“When the Pharisees saw this, they said to him, ‘See, your disciples are doing what is not lawful to do on the Sabbath.’” (Matthew 12:2)
“Come to me, all of you who are weary and burdened, and I will give you rest. Take up my yoke and learn from me, because I am lowly and humble in heart, and you will find rest for your souls. For my yoke is easy and my burden is light.” (Matthew 11:28-30)
The Subdue and Rule Mandate is about control. It’s God-given and innate within every person. Sorry, you can’t divert, sidestep, or remove it. If we use our ability to subdue and rule according to God’s standard as revealed by His word, our dominion drive is a blessing and hugely beneficial as people work side by side to bring their personal worlds under control and manage them for God. When used cooperatively among the Lord’s born-again people, God’s reign is, in this present age, extended throughout the earth through their lives.
However, when our dominion mandate is used according to fallen human nature and self-centered, sinful standards (as opposed to God’s standards), our dominion drive becomes a curse and causes strife as individuals strive for control over their personal worlds, including those individuals who interact with their “domain.” The twisted Subdue and Rule Mandate become Conquer and Dominate, which seeks personal dominion via capture and control by any means possible such as manipulation or force, for the sake of self-interest and selfish desires, even if it hurts others in the process. In other words, everybody wants to rule the world.
But each person’s individual domain belongs to God’s larger domain of His earthly creation and His absolute rule over His entire creation, the seen and unseen realms. We were created to subdue and rule on God’s terms, not ours. And this is where the conflict between Jesus and the Jewish leaders centered.
Just as God had selected Adam and Eve to manage His world, so God chose specific representatives down through history to take up His mantle of guiding and stewarding His domain, specifically His kingdom on earth as manifested through His people Israel. But like Adam and Eve, God’s leaders often succumbed to their fallen nature. They used the authority and power of their Subdue and Rule Mandate against others as mechanisms to establish control over other people and keep them in subjugation.
God knows that leadership is essential to provide structure and direction for a community’s overall benefit, whether in His holy realm or the currently fallen world system. Biblically speaking, God refers to His leaders as shepherds, those to whom He has delegated authority and power to gently bring the sheep (people) under control and nurture them for the Master’s (God’s) sake and the flock’s (the nation’s) benefit. God desired to give His people good shepherds and moral leaders who would be loyal to Him and do their assigned job. “I will give you shepherds who are loyal to Me, and they will shepherd you with knowledge and skill” (Jeremiah 3:15).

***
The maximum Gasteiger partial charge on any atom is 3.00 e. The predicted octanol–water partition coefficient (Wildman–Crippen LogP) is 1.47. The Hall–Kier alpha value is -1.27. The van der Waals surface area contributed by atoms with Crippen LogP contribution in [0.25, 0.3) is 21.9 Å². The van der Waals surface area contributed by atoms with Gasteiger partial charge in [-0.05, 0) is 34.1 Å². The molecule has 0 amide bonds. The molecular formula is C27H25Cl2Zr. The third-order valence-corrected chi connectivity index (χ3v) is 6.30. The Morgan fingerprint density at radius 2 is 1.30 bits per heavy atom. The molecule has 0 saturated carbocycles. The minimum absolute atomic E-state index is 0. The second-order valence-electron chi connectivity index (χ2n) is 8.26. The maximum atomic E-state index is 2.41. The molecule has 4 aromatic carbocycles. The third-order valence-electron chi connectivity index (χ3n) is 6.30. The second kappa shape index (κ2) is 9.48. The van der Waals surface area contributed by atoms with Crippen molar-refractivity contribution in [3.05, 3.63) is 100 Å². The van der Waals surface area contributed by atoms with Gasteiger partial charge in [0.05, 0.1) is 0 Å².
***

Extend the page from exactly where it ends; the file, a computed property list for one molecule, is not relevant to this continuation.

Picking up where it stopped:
But sadly, some of Israel’s shepherds were derelict in their duty. “So Micaiah said: I saw all Israel scattered on the hills like sheep without a shepherd. And the Lord said, ‘They have no master; let everyone return home in peace’” (1 Kings 22:17). At times in Israel’s history, evil leaders deliberately led God’s people astray (King Manasseh, 2 Kings 21) leaving God’s sheep vulnerable. Why was the flock left exposed and unprotected? According to God, “For the shepherds are stupid: they don’t seek the LORD. Therefore, they have not prospered, and their whole flock is scattered” (Jeremiah 10:21).
Israel’s unfaithful shepherds led without godly knowledge and skill, and that’s one reason why Israel strayed from God. The wicked leaders were blind and self-serving. “Israel’s watchmen are blind, all of them, they know nothing; all of them are mute dogs, they cannot bark; they dream, lie down, and love to sleep. These dogs have fierce appetites; they never have enough. And they are shepherds who have no discernment; all of them turn to their own way, every last one for his own gain” (Isaiah 56:9-12, specifically vv. 10-11). Ezekiel echoes this same indictment of the shepherds, for they were “feeding themselves,” “not tending the flock,” and “ruling them with violence and cruelty” (Ezekiel 34:2-4). All these descriptions are classic manifestations of Conquer and Dominate.
For the above reasons, God announced to the wicked shepherds of Jeremiah’s day that He would strip them of their positions and replace them with good shepherds after His own heart. “‘I will raise up shepherds over them who will tend them. They will no longer be afraid or discouraged, nor will any be missing.’ This is the Lord’s declaration” (Jeremiah 23:4). The apex of this new team of God-given shepherds will be His Good Shepherd, His King, the Righteous Branch (Jeremiah 23:5) and through Ezekiel, God promised to shepherd His people Himself (Ezekiel 34:11-16).